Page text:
This Week’s Mantra—Cav-e-at Emp-tor…Cav-e-at Emp-tor! Throw that right in there with ‘om shanti shanti shanti om’ at your next yoga class and see what happens…
This week, a consumer fraud class action against Cytosport got greenlit by a judge in the United States District Court for the Northern District of California. Bottom line, the company is accused of engaging in false advertising of its popular Muscle Milk line of products. (I’d be wary of a product with that name. What does it mean?)
According to the Muscle Milk class action lawsuit, to increase sales figures, Cytosport intentionally misrepresents the purported health benefits of Muscle Milk, and actively draws consumer attention away from the significant amount of saturated fats in the products.
The lawsuit alleges that Cytosport profits significantly from its deceptive marketing of Muscle Milk (well, why else would they do it?) because the company’s depiction of the products as “healthy” plays into consumers’ increasing interest in health-conscious foods.
In its decision, the Court explained that a “reasonable consumer would be likely to believe that the drink contains unsaturated, not saturated fats. The drink container also states that it is a ‘nutritional shake.’ This representation … contributes to a sufficient claim of deceptive product labeling … the injury to the consumer class as a whole could be substantial, even if the injury to individual consumers is minimal. No benefit is served by false and misleading advertising.” Well, that’s not entirely true —the company has benefited, allegedly.
Hey, maybe Lay’s Potato Chips and Muscle Milk can team up for some co-op ads, eh? Mmmaybe not.
Costliest Ad Campaign Ever? This settlement is one for the books, if it goes through. According to media reports out this week, Johnson & Johnson (J&J) may have to stump up a cool $1.25 billion in penance for deceptive marketing of its atypical antipsychotic Risperdal, in Arkansas. The Risperdal settlement, ordered by a judge in Arkansas, is one of the larger J&J may have to pay for deceptive marketing of the drug. But it’s worth noting that J$J will likely appeal.
According to a report by Bloomberg, it took jurors in state court in Little Rock, not more than three hours to deliver their verdict: J&J and its Janssen unit were guilty of taking part in “false or deceptive acts.”
These “acts” date back to 2003, when the company allegedly sent what’s known as “Dear Doctor” letter to no less than 6,000 doctors in the state, allegedly claiming Risperdal is safer than competing drugs used in the state. “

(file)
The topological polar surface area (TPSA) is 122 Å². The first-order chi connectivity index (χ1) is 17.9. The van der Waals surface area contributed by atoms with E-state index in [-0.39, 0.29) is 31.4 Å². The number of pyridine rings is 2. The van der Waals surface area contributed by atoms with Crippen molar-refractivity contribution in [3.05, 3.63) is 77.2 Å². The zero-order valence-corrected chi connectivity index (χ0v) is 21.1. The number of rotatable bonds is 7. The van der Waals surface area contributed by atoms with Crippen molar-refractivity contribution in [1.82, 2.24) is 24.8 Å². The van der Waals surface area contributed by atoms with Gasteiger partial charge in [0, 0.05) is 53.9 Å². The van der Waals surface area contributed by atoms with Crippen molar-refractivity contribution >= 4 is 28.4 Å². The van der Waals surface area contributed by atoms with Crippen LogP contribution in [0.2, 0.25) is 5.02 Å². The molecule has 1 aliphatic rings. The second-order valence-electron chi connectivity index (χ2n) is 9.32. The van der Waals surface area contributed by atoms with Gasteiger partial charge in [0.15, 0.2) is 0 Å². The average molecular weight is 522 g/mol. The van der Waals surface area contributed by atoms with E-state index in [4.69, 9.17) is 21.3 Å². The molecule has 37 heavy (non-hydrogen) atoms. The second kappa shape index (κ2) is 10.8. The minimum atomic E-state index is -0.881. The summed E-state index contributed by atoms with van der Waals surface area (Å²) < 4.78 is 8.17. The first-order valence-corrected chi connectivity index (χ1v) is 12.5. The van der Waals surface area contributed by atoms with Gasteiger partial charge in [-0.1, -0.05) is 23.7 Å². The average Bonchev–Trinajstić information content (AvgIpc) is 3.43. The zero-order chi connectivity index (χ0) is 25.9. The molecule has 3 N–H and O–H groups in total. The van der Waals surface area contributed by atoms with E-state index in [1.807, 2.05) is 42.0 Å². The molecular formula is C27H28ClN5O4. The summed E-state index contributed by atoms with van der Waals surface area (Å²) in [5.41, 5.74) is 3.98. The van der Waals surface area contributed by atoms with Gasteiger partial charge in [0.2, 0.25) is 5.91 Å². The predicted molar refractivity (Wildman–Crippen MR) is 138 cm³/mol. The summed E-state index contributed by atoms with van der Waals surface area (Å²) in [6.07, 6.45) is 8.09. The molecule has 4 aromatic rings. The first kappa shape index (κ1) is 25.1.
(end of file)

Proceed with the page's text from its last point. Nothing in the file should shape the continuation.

FYI—Risperdal carries a warning stating that older adults with dementia who take antipsychotic medications may have an increased risk of death, stroke or mini-stroke during treatment.
The state of Arkansas is seeking more than $1.25 billion in penalties over the Risperdal marketing campaign, and a judge will decide later whether to fine J&J,” Bloomberg reports.
This is the third case in which states allege J&J hid the risks associated with Risperdal—and tricked Medicaid regulators into paying more than they should have for the medicine. And it is the third case in which a jury has found against the drug-maker. Juries in Louisiana and South Carolina have also found that J&J’s marketing of Risperdal violated consumer-protection laws. (Bloomberg)
GameStop GamePlaying Over. And one more time for good measure—yet another consumer fraud class action, this one a settlement against retailer GameStop, who stands accused of “deceptive and misleading practices” with its used game sales and paid downloadable content.
Filed two years ago, by James Collins of California, the GameStop lawsuit claims GameStop sells used copies of games that require users to purchase downloadable content for features, even though the packaging for those games advertise that content as free.
According to the lawsuit, several games include one-time-use codes for consumers to download free content, but they require users to purchase that same content if the code has been redeemed, as is the case for many used copies of games. “As a result of GameStop’s deceptive and misleading practices, consumers who purchase used games from GameStop unknowingly find that they must pay an additional fee to access the full game they thought they purchased,” the lawsuit states.
According to the terms of the settlement, for the next two years GameStop must post online warnings and in-store signs (in California, where the lawsuit was filed) next to used games to remind consumers that certain downloadable content may require an additional purchase.
Consumers in California who have purchased a qualifying used game and are enrolled in GameStop’s PowerUp Rewards Program may be able to recover the $15 they might have paid for downloadable content. Also, they could be eligible to receive a $10 check and a $5 coupon. Non-PowerUp Rewards members can receive a $5 check and a $10 coupon. FYI—this settlement only applies to California customers.
And on that happy note—that’s a wrap. I hear the ice-cubes calling my name…om caveat emptor caveat emptor om…